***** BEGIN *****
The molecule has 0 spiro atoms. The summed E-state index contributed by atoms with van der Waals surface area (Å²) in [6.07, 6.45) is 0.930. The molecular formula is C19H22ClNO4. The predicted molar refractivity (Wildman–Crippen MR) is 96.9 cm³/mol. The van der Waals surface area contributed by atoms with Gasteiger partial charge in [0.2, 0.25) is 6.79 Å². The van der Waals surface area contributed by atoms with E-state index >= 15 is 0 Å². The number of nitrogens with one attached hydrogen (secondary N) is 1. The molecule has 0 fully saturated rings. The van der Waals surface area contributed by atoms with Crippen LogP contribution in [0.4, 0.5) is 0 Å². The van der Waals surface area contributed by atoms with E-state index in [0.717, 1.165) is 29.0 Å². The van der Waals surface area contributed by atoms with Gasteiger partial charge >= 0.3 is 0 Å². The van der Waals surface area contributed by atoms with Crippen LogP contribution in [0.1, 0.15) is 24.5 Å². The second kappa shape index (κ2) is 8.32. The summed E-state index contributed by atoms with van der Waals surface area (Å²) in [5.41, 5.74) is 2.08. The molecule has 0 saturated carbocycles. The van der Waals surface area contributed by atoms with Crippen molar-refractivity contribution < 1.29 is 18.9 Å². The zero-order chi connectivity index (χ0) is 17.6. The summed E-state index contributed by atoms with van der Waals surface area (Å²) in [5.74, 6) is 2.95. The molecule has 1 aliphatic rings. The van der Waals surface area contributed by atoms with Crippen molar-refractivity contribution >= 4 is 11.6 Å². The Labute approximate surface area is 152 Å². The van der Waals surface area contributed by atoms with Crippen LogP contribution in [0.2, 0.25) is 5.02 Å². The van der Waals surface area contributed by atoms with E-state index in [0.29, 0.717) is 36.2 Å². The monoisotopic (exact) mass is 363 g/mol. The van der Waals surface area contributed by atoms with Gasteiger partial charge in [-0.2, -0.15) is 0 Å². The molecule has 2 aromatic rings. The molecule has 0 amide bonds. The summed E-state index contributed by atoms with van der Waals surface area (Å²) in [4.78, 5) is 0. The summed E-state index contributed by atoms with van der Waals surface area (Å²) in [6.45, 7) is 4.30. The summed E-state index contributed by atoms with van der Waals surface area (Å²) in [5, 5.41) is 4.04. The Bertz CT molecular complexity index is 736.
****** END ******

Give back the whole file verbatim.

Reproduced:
The molecule has 0 spiro atoms. The summed E-state index contributed by atoms with van der Waals surface area (Å²) in [6.07, 6.45) is 0.930. The molecular formula is C19H22ClNO4. The predicted molar refractivity (Wildman–Crippen MR) is 96.9 cm³/mol. The van der Waals surface area contributed by atoms with Gasteiger partial charge in [0.2, 0.25) is 6.79 Å². The van der Waals surface area contributed by atoms with E-state index >= 15 is 0 Å². The number of nitrogens with one attached hydrogen (secondary N) is 1. The molecule has 0 fully saturated rings. The van der Waals surface area contributed by atoms with Crippen LogP contribution in [0.4, 0.5) is 0 Å². The van der Waals surface area contributed by atoms with E-state index in [0.717, 1.165) is 29.0 Å². The van der Waals surface area contributed by atoms with Gasteiger partial charge >= 0.3 is 0 Å². The van der Waals surface area contributed by atoms with Crippen LogP contribution in [0.1, 0.15) is 24.5 Å². The second kappa shape index (κ2) is 8.32. The summed E-state index contributed by atoms with van der Waals surface area (Å²) in [5.41, 5.74) is 2.08. The molecule has 0 saturated carbocycles. The van der Waals surface area contributed by atoms with Crippen molar-refractivity contribution < 1.29 is 18.9 Å². The zero-order chi connectivity index (χ0) is 17.6. The summed E-state index contributed by atoms with van der Waals surface area (Å²) in [5.74, 6) is 2.95. The molecule has 1 aliphatic rings. The van der Waals surface area contributed by atoms with Crippen molar-refractivity contribution >= 4 is 11.6 Å². The Labute approximate surface area is 152 Å². The van der Waals surface area contributed by atoms with Crippen LogP contribution in [0.2, 0.25) is 5.02 Å². The van der Waals surface area contributed by atoms with E-state index in [0.29, 0.717) is 36.2 Å². The monoisotopic (exact) mass is 363 g/mol. The van der Waals surface area contributed by atoms with Gasteiger partial charge in [-0.2, -0.15) is 0 Å². The molecule has 2 aromatic rings. The molecule has 0 amide bonds. The summed E-state index contributed by atoms with van der Waals surface area (Å²) in [4.78, 5) is 0. The summed E-state index contributed by atoms with van der Waals surface area (Å²) in [6.45, 7) is 4.30. The summed E-state index contributed by atoms with van der Waals surface area (Å²) in [5, 5.41) is 4.04. The Bertz CT molecular complexity index is 736.